Professional sports relies on a thread of loyalty to make itself profitable. In modern times, the loyalists have gone as far as to define themselves as a nation — a subculture within the larger culture that, in the digital age, can unite vast diasporas ("Red Sox Nation" and "Raiders Nation," to name two) of fans scattered far and wide.
It is this loyalty, the voluntary association of a team to personal and civic identity, that the NBA and its players risk if this season is canceled.
Such a cancellation became a real possibility this week when talks broke down and the player's union announced its intention to file a disclaimer or interest, a step toward disbanding the union.
That move pushes the dispute from the bargaining table to the courtroom, setting in motion a legal battle that, unless both sides agree to settle, could take years to resolve.
The NBA had a similar dispute in 1998 that ended in January of 1999 and allowed for a shortened season. The National Hockey League had a dispute that canceled the entire 2004-05 season. Each dispute gave the respective league a huge public relations problem. It can be argued that the NHL has yet to recover.
But the current NBA dispute is being fought against the backdrop of something those earlier fights did not have — a national economic crisis with its attendant high unemployment, stagnant wages and public anger over wealthy people behaving badly.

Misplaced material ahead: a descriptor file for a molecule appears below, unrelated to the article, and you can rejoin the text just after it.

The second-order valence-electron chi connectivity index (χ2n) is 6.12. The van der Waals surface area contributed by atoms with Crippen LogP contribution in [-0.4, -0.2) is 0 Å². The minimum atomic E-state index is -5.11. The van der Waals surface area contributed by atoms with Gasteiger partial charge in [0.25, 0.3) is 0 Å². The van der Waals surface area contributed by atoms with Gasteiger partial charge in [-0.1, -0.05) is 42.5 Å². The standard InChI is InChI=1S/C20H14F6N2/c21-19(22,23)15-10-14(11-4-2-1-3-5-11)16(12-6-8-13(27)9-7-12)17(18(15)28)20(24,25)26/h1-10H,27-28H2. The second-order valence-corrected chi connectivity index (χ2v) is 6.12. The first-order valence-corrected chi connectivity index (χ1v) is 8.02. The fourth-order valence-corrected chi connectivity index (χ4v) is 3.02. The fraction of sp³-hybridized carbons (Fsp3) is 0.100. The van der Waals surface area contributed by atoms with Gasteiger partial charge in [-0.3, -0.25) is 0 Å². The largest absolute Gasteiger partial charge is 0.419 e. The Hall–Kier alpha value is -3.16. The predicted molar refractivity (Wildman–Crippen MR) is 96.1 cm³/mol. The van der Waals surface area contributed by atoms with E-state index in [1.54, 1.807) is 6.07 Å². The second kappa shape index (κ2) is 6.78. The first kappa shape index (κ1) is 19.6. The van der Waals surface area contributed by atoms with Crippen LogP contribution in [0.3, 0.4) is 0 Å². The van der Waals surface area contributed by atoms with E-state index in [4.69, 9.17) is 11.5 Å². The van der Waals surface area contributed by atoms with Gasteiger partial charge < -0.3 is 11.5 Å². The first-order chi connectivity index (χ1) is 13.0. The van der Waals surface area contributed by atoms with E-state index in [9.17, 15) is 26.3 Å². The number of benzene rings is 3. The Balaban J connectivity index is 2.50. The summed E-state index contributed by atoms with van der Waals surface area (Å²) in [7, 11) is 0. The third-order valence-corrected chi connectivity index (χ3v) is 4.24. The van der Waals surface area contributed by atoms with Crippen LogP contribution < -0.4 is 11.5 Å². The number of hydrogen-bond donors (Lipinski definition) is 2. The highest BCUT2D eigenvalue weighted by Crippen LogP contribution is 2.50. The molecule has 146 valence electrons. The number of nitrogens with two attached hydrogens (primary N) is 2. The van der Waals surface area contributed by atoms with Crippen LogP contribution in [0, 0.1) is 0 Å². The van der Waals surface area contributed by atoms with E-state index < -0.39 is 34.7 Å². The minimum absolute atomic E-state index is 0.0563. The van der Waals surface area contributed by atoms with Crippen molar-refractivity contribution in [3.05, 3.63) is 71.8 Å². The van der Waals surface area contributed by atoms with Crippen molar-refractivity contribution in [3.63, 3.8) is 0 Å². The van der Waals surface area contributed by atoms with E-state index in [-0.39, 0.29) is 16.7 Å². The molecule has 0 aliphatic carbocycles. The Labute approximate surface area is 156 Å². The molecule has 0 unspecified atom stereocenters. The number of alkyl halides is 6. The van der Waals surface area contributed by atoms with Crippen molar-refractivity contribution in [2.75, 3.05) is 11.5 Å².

The NBA asks a lot of its fans. Last year, the average ticket price was $48.08. Reuters calculated the average price of taking a family of four to a game, including drinks, food, parking, programs and souvenir caps, at $289.51.
That was a price of loyalty many people were willing to make, despite hardships. For some it was the price their employers were willing to pay as corporate season tickets were given to workers as perks. If loyalties disappear, those people and those companies may be glad to pocket the savings.
The dispute is not simply a question of dividing billions of dollars of revenue. Some teams reportedly are losing money and will lose less in a lost season than if games were played under the old collective bargaining agreement.
The Utah Jazz operates in a small market and has much to gain from a new deal that holds down salaries and empowers teams to hold onto star players.
Every team and player loses, however, if loyalty evaporates and fans become indifferent.